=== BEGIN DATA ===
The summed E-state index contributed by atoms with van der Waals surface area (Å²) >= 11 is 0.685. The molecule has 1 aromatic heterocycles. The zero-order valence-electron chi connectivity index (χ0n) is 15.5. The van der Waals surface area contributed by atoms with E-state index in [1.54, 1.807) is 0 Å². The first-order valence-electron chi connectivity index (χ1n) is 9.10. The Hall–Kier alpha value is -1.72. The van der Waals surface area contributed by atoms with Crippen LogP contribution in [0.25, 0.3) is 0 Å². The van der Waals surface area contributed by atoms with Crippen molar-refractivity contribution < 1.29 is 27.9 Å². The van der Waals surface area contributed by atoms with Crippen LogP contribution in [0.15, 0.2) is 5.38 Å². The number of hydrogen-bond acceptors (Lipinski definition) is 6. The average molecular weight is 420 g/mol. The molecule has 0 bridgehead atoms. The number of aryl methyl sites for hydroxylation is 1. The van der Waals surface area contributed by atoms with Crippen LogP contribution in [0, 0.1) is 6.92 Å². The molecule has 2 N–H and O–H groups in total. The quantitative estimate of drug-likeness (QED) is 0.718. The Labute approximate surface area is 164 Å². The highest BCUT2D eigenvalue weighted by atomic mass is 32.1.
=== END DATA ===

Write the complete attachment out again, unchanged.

The summed E-state index contributed by atoms with van der Waals surface area (Å²) >= 11 is 0.685. The molecule has 1 aromatic heterocycles. The zero-order valence-electron chi connectivity index (χ0n) is 15.5. The van der Waals surface area contributed by atoms with E-state index in [1.54, 1.807) is 0 Å². The first-order valence-electron chi connectivity index (χ1n) is 9.10. The Hall–Kier alpha value is -1.72. The van der Waals surface area contributed by atoms with Crippen LogP contribution in [0.25, 0.3) is 0 Å². The van der Waals surface area contributed by atoms with Crippen molar-refractivity contribution < 1.29 is 27.9 Å². The van der Waals surface area contributed by atoms with Crippen LogP contribution in [0.15, 0.2) is 5.38 Å². The number of hydrogen-bond acceptors (Lipinski definition) is 6. The average molecular weight is 420 g/mol. The molecule has 0 bridgehead atoms. The number of aryl methyl sites for hydroxylation is 1. The van der Waals surface area contributed by atoms with Crippen LogP contribution in [0, 0.1) is 6.92 Å². The molecule has 2 N–H and O–H groups in total. The quantitative estimate of drug-likeness (QED) is 0.718. The Labute approximate surface area is 164 Å². The highest BCUT2D eigenvalue weighted by atomic mass is 32.1.